the Organians are no longer monitoring the activity between the Federation and the Empire. It becomes the job of Kirk and crew to thwart this attempt at war which would ultimately mean the destruction of both sides. Kirk finds himself walking on the razor-sharp edge of Klingon tradition, duty, and their perception of honor.

    The extended-length episode not only explored Klingon society and showed us the home planet, but it bridged the gap between the TOS Klingon Empire and the Klingon Empire we would later see in the first six feature films.

    As with the previous exciting episodes, James Cawley, Brandon Stacy, John Kelley, Charles Root, Jr, Jonathan Zungre, Patrick Cawley, Paul R. Sieber, Bobby Quinn Rice, Wayne W. Johnson, Ron Boyd, and to some degree Kim Stinger, do an excellent job in playing the main characters that many fans of the original series have come to know and admire for almost a half a century.

    It is a shame that Stinger has been seduced by the ‘evil side of Star Trek fandom’ by becoming a part of Vic Mignogna’s twisted, spiteful, and petty rip-off known as Star Trek Continues. Her true talents are really put to very productive use in this awesome Phase 2 episode. It is both sad and un-nerving that they will now be wasted in Mignogna’s toxic waste disposal-like, rip-off of a production.

    On the subject of Mignogna, both his performance, as well as that of his fiance Michele Specht, clearly indicate that these two mentalities of such extreme toxic dementia, were just playing themselves. Their characters’ personalities are nothing more than just their deceitful, petty, spiteful, vindictive, demented, perverted, unprincipled, poisoned, and toxic natures buried under so much make-up prosthetics. Thankfully, the 23rd Century Klingon ‘Bonnie and Clyde-like’ characters that they so-call ‘play'(which happen to be members of the dishonorable and ill-fated Duras family)are killed off near the end, thus ridding and cleansing the universe of their deceitful presence, forever.

    There are definately some wonderful and exciting moments in this latest P2 adventure. Plus a few well-written in-joke references to past and future Star Trek events. Kirk mentioning about how he hijacked a corvette and McCoy claiming that he won’t live to see the Klingon Empire in a century were both very brilliant and delightful.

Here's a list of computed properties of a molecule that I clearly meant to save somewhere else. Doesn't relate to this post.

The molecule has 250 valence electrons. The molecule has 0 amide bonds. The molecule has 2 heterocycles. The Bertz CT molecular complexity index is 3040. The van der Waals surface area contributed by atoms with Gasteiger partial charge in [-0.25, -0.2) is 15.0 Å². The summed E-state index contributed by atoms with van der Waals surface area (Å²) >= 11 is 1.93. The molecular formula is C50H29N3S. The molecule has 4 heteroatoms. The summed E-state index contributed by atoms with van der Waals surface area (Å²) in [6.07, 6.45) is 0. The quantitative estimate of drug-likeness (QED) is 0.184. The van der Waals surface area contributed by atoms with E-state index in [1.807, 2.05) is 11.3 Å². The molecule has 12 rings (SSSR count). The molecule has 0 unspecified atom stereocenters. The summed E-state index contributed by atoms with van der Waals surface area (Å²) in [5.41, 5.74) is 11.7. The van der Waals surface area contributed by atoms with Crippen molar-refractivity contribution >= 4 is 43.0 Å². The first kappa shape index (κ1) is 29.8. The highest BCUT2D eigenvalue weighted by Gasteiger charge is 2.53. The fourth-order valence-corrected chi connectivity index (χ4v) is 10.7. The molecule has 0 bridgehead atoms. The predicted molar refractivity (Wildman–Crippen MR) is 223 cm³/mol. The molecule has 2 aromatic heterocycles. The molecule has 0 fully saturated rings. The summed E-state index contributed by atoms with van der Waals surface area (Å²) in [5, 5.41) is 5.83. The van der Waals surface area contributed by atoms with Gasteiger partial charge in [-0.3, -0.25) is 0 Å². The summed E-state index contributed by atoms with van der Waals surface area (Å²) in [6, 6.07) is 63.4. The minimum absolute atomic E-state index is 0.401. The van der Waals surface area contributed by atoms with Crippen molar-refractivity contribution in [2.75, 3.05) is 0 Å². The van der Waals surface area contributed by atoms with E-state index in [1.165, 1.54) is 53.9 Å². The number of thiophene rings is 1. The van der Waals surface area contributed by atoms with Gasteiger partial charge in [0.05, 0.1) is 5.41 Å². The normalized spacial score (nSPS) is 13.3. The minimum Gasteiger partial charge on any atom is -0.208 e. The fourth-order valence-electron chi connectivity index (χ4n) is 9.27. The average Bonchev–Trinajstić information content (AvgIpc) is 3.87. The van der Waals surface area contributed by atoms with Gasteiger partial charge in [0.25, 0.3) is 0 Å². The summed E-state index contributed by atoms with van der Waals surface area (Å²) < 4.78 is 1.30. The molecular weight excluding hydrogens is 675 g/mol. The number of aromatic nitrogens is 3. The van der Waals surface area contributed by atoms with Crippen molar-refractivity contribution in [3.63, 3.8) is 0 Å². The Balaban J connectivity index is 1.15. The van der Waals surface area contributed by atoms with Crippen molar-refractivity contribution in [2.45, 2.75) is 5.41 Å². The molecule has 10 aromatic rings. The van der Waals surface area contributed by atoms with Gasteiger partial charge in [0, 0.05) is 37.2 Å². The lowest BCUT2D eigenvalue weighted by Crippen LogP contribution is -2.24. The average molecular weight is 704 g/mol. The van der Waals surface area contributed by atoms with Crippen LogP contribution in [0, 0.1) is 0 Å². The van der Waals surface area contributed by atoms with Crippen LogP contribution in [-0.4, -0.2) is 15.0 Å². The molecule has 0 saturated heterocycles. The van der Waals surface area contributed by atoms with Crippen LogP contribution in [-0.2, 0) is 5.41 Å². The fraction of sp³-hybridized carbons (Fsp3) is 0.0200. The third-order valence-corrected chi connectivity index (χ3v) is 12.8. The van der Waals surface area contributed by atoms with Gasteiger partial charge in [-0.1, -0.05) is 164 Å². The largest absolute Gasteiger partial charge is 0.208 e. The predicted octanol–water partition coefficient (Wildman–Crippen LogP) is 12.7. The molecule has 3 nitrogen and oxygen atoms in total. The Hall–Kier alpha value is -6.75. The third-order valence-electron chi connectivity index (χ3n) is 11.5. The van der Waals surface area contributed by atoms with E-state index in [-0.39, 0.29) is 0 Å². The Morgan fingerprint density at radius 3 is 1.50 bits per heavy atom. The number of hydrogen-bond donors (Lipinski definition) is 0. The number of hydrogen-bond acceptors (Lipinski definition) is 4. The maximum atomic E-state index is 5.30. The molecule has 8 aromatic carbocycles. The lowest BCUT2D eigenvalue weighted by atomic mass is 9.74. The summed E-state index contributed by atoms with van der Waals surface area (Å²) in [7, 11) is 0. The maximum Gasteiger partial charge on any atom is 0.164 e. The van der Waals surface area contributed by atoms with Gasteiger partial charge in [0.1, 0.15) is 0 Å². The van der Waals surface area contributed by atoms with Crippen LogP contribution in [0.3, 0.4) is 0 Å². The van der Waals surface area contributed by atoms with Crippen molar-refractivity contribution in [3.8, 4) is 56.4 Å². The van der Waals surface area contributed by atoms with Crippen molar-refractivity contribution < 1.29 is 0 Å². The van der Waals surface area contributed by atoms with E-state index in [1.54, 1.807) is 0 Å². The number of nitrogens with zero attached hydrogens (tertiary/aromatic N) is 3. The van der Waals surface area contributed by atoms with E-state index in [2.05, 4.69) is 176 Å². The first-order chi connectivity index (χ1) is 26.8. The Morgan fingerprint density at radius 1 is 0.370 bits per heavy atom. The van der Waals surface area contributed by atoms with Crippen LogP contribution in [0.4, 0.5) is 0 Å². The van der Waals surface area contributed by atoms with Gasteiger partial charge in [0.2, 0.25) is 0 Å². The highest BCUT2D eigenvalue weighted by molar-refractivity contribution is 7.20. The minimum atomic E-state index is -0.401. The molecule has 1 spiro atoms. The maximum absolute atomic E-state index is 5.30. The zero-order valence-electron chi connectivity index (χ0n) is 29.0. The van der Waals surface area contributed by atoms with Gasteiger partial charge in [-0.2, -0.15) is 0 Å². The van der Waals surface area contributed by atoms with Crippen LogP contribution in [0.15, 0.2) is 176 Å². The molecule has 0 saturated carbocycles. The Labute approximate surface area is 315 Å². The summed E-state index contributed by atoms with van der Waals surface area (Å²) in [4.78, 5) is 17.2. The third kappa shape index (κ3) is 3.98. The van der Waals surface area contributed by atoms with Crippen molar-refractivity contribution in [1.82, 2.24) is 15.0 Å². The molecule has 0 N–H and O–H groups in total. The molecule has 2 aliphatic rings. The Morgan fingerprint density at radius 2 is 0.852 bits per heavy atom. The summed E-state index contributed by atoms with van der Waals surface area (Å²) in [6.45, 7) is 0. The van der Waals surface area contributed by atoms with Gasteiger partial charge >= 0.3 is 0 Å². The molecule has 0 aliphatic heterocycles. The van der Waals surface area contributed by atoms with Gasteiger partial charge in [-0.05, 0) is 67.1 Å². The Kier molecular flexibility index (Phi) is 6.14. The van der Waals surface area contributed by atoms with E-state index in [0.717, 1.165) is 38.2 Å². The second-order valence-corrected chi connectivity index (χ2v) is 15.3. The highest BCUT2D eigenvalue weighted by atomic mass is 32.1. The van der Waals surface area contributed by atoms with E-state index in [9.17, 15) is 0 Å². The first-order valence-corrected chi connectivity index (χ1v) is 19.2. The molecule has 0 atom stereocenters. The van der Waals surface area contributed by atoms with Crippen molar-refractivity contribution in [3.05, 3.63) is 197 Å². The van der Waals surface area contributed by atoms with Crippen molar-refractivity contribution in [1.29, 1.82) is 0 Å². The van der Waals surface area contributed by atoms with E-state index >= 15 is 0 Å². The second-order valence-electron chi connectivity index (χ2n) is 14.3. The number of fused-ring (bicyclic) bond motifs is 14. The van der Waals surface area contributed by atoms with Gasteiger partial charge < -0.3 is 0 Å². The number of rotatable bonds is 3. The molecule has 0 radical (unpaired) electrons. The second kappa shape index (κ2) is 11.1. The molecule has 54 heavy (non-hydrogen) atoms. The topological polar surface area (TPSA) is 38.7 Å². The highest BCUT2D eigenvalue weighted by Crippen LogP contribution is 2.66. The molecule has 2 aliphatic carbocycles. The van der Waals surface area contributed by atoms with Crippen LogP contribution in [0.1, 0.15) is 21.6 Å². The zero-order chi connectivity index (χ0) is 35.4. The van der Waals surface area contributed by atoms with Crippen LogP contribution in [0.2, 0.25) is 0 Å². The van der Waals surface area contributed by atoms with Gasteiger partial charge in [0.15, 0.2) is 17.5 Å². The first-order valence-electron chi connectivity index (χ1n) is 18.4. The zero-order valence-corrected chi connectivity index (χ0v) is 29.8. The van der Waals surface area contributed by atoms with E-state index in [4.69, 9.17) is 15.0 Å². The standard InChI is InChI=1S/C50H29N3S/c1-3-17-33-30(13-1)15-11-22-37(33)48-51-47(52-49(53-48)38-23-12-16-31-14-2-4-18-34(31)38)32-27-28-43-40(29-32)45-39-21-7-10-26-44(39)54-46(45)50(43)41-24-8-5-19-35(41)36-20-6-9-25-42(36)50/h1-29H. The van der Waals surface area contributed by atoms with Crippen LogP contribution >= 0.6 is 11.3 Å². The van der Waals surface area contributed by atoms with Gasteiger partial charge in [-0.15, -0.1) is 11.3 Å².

Especially the unique plot twist involving both the Kitumba and the teacher(played wonderfully by Pony Horton)in the Enterprise briefing room. That scene was a huge surprise and a very brilliantly executed one at that. Such plot twists have been rare in Star Trek. This one particular plot twist clearly depicts the complexities of politics and the Machavellian webs of deceit that often go hand in hand with such power plays. Let alone the power players who impliment and execute such agendas. Kudos and compliments to Patty Wright for adding those extra layers into the original script.

    The special cameo appearances by Gil Gerard(of the Seventies version of Buck Rogers), Andrew Probert(who worked on the ST-TMP production), and Kenneth Thomson(Captain Raymond Martin of Starship Saladin)were also well acted and delievered brilliantly. The references to Epsilon 9 and the Organians preminition of the Federation and the Klingons working together added another multi-dimensional layer to the classic script written in the Seventies(i.e. when Star Trek nearly came back as a series, before becoming an epic motion picture).

    An extra special kudos should be awarded to Paul R. Sieber for Prescott’s one-liners in certain scenes. The briefing room scene involving Prescott, Peter Kirk, and Pavel Chekov discussing strategic countermeasures was played brilliantly and with some good humor. Even when Prescott is disguised as a Klingon, he delievers some excellent one-liners while searching for Kirk and the landing party.

    Even the references to Earth’s world history(feudal Japan and England when it wasa Roman Colony)and its comparisons to the culture and social-political structure of the Klingons was also ingenius.

    While it is sad that this will be James Cawley’s final appearance as the heroic Captain James T. Kirk(James will be continuing as P2’s Senior Executive Producer)Star Trek– New Voyages/Phase II delivers another exciting and bold new adventure in ‘Kitumba’.